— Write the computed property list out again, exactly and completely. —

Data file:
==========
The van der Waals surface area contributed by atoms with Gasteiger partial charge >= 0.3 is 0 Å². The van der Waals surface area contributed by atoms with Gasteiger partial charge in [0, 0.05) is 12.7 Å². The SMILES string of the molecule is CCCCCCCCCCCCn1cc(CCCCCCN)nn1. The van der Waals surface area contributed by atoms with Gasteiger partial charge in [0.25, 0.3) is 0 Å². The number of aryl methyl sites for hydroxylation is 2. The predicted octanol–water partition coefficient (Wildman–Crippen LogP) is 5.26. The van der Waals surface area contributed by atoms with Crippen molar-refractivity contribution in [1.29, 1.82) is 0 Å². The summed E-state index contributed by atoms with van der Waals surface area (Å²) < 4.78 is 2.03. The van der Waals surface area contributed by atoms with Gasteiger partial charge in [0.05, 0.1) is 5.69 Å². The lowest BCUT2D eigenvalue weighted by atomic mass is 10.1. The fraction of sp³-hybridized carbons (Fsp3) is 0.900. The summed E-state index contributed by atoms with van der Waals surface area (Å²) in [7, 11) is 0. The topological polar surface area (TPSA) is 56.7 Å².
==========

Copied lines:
The van der Waals surface area contributed by atoms with Gasteiger partial charge >= 0.3 is 0 Å². The van der Waals surface area contributed by atoms with Gasteiger partial charge in [0, 0.05) is 12.7 Å². The SMILES string of the molecule is CCCCCCCCCCCCn1cc(CCCCCCN)nn1. The van der Waals surface area contributed by atoms with Gasteiger partial charge in [0.25, 0.3) is 0 Å². The number of aryl methyl sites for hydroxylation is 2. The predicted octanol–water partition coefficient (Wildman–Crippen LogP) is 5.26. The van der Waals surface area contributed by atoms with Crippen molar-refractivity contribution in [1.29, 1.82) is 0 Å². The summed E-state index contributed by atoms with van der Waals surface area (Å²) < 4.78 is 2.03. The van der Waals surface area contributed by atoms with Gasteiger partial charge in [0.05, 0.1) is 5.69 Å². The lowest BCUT2D eigenvalue weighted by atomic mass is 10.1. The fraction of sp³-hybridized carbons (Fsp3) is 0.900. The summed E-state index contributed by atoms with van der Waals surface area (Å²) in [7, 11) is 0. The topological polar surface area (TPSA) is 56.7 Å².